Summary: Elixir has many constructs for doing work asynchronously. Learn them and use them!
When cast iron was first used in building facades, architects treated it like the prevailing material at the time: stone. Stone has relatively poor tensile strength, meaning a flat piece of stone above a window could not bear the weight of a tall building above it. Thus, engineers would use arches to convert the tensile stresses into compressive stress, which stone handles very well.
Iron, however, has much stronger tensile strength and did not need to be bent into an arch to be structurally sound. Still, because architects in the mid-19th century had been trained in techniques to work around stone's shortcomings, they continued to use these techniques even though they were no longer necessary with the new materials. It took several decades for architects and engineers to grow out of the old paradigms and use the new technologies in novel ways, and we can see examples of window arches getting flatter and more abstract.
Similarly, experienced Rails developers coming to Elixir and Phoenix try to reimplement familiar patterns that evolved to compensate for the weaknesses of the old system. In my consulting, I see many newcomers translate their experience into unidiomatic Elixir code that doesn't harness the strengths of the technology. Today we'll look at one tool Rails developers reflexively reach for, and how we might do things differently in Elixir: Background Job Queues.
Background Job Queues
Any nontrivial Rails application has a background job framework such as Sidekiq. We use this system to:
- defer work so the user isn't kept waiting, as when setting up a user account with data from external sources
- perform ongoing background work that isn't initiated by a user, such as fetching the latest value of your cryptocurrency
- speed up response times by moving nonessential work out of the user request cycle, like sending a welcome email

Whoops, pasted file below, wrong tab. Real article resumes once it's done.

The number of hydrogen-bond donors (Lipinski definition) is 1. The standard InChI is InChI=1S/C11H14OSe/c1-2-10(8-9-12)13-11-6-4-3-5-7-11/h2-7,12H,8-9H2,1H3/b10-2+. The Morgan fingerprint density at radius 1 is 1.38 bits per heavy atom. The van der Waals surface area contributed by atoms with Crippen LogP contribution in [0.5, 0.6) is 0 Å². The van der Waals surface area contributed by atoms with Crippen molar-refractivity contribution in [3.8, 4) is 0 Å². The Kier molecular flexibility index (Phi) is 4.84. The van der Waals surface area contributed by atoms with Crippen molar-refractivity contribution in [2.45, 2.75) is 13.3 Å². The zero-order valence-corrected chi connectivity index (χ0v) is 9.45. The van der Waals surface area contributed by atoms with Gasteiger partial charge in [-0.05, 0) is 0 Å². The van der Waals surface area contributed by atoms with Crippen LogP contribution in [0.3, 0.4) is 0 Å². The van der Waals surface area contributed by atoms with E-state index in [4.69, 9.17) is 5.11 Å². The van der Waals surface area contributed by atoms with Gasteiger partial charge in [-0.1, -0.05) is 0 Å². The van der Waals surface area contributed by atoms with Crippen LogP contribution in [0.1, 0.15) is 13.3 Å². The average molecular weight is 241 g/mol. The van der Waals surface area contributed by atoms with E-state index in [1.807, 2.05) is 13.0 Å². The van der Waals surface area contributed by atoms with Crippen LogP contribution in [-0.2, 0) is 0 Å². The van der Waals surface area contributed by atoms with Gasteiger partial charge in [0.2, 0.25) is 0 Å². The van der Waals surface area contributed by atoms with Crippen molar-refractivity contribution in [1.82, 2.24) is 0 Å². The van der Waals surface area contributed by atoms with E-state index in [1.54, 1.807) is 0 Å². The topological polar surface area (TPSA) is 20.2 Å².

So what should you use instead?
Elixir has several tools available for doing work in the background; the main ones are Supervisors, GenServers, and Tasks. You'll have to interrogate your use case and weigh your options when choosing which to use. How would we use them in our examples above?
In the first case, we have a hypothetical system that completes a user's account setup by connecting to two external data sources. We use the user's address to find the nearest fulfillment center and we create a record in a separate CRM with the user's name and birthday. We then store
crm_id keys on the user our main database (these don't have to be local foreign keys, they're just ids to track the user across services). Here I recommend Supervised Tasks. This lets us do the jobs concurrently and restart them if they fail. We also don't care about the return values for these tasks - they perform some side effects and that's it. Let's build out our supervision tree for this scenario.
Your application should define a
Task.Supervisor that starts when your application launches. We give it the name
YourApp.AccountSetupSupervisor, which gives the supervisor semantic meaning for our use case, and we define a module with the same name with convenience functions for interacting with it. Your system can have many
Task.Supervisors for managing different types of tasks.